Are you preparing for a half marathon? I’m sure you know that your shoes are one of the most important parts of preparation.
Choosing the wrong pair can significantly hamper your performance. But, selecting the right shoe for you can spur you on to achieve personal record times.
If you’re looking at buying a new pair of shoes for the occasion, we’ve reviewed some of the best running shoes for half marathons.
We chose the Brooks Ghost 13 as our first place. It’s best for neutral runners, and has high-energy cushioning, absorbs shock well, and fits like a hug, keeping your feet cool with great airflow.
Keep reading to find out which other shoes make our list, and remember – if you buy new footwear, allow at least a few weeks before wearing them during a race so you can wear them in properly!
Top 3 Best and Favorites
Brooks Ghost 13
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ASICS-GT 2000 9
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Hoka One One Clifton 7
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1. Brooks Ghost 13
The Brooks Ghost 13 is the latest iteration of the Ghosts. It’s a neutral shoe, featuring a lightweight mesh upper and a nicely padded sole, making it perfect for half marathons.
It’s been designed as a one-up on previous models and aims to improve performance while retaining a high level of comfort.
The segmented crash pad on the sole absorbs shock and makes for smoother heel-to-toe transitions, allowing you to give a more powerful toe-off with less pressure on your feet.
The biggest change from Ghost 12 is in the upper. It’s molded from a double-layer of mesh and is soft on the foot but secure enough to provide support too.
These shoes get another thumbs-up for having an adjustable saddle, which facilitates a more structured mid-foot. This means less chance of an uncomfortable fit, as you can customize it to suit your foot.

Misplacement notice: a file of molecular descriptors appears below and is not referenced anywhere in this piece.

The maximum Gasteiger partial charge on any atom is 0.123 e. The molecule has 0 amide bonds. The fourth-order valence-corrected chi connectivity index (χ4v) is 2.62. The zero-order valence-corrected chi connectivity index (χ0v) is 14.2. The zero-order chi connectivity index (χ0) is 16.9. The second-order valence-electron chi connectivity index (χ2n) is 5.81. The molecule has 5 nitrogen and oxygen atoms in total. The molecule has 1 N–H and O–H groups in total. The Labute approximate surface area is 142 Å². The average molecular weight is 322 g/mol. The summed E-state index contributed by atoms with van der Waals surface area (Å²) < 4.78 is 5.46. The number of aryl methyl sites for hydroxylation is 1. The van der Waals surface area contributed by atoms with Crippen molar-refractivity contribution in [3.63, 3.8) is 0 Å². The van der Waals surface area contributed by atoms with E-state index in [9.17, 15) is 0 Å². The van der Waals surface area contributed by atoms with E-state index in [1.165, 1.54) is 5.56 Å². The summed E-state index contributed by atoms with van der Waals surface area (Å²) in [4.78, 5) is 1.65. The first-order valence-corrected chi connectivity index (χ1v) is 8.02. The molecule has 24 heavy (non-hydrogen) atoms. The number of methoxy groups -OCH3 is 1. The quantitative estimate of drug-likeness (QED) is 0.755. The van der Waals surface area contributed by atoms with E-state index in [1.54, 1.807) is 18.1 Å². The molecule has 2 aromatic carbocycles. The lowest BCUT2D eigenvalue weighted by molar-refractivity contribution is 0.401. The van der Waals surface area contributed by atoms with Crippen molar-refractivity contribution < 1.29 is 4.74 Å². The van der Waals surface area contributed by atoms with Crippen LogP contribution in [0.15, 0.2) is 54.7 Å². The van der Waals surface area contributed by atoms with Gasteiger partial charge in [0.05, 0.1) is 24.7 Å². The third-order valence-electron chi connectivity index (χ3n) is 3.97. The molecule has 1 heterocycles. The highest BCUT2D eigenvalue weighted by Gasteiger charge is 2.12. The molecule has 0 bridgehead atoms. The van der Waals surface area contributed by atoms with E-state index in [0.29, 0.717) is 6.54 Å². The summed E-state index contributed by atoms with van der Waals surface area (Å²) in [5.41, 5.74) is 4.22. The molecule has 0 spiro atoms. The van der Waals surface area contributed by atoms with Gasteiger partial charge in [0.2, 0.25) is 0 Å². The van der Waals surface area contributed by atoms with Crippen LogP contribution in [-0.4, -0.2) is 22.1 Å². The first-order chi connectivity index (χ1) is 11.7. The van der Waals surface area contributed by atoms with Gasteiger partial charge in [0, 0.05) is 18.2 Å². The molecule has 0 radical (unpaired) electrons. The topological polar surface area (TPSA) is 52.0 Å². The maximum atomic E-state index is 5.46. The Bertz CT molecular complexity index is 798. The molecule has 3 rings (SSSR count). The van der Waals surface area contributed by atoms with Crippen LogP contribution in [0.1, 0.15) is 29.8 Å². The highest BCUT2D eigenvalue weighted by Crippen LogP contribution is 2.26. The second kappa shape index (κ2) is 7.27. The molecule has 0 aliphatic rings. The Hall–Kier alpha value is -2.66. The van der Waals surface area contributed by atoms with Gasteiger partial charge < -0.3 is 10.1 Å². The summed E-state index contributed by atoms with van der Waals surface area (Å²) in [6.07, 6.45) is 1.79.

The lightness combined with the superior cushioning makes this a great half-marathon shoe!
- Neutral shoe
- Lightweight double-layered mesh upper
- BioMoGo DNA and DNA LOFT cushioning
- Segmented crash pad absorbs shock
- May not be suitable for overpronators
Top Neutral Shoe
2. Saucony Triumph 18
If you’re a neutral runner and you’re looking for something to suit your feet, the Triumph 18 could work for you.
Saucony uses plenty of technologies to make their shoes both effective in enhancing performance and comfort.
The midsole uses PWRRUN+ cushioning, which, according to Saucony, is 25% lighter than average. This could have a huge effect on your running! It’s also quite springy and flexible, providing good energy return.
The foam insole is also removable, in case you’d like to add your own orthotic.
The 3D print overlays on the upper add an extra element of stability from the outside. They also use their patented FORMFIT system to create a fairly custom fit on your foot.
Some runners feel that the cushioning doesn’t quite extend to the ball of the foot, but everyone is different. The only way to find out if that’s a problem for you is to try a pair on!
- PWRRUN+ midsole cushioning
- 3D Print overlays add extra stability
- Removable foam insole
- Blown rubber outsole for added traction
- Not as much cushioning on ball of the foot
Best Stability Shoe
3. ASICS-GT 2000 9
If you need a stability shoe, this is our top choice for running a half marathon.
The “GT” in ASICS-GT 2000 9 refers to their Guidance Trusstic system, which uses integrated guidance lines in the shoe to help the foot stick to a natural position and keep the gait as it should be.
Overpronators will benefit from ASICS’ Impact Guidance System, which combines various technological innovations to achieve a better gait from heel strike to toe-off, while cushioning, stabilizing, and reducing the chance of injury.
The midsole is created using FlyteFoam tech, which provides a good mix of softness and stability. It makes use of nanofibers which prevent the usual flattening or “packing out” of the sole, keeping you supported for longer.
You’ll also find a front foot and rearfoot GEL cushioning which absorb impact and keep your feet feeling good for many miles.
- Guidance Trusstic system for stability
- Dual-density FlyteFoam midsole
- Rear and forefoot GEL cushioning tech
- I.G.S (Impact Guidance System)
- They seem to run narrow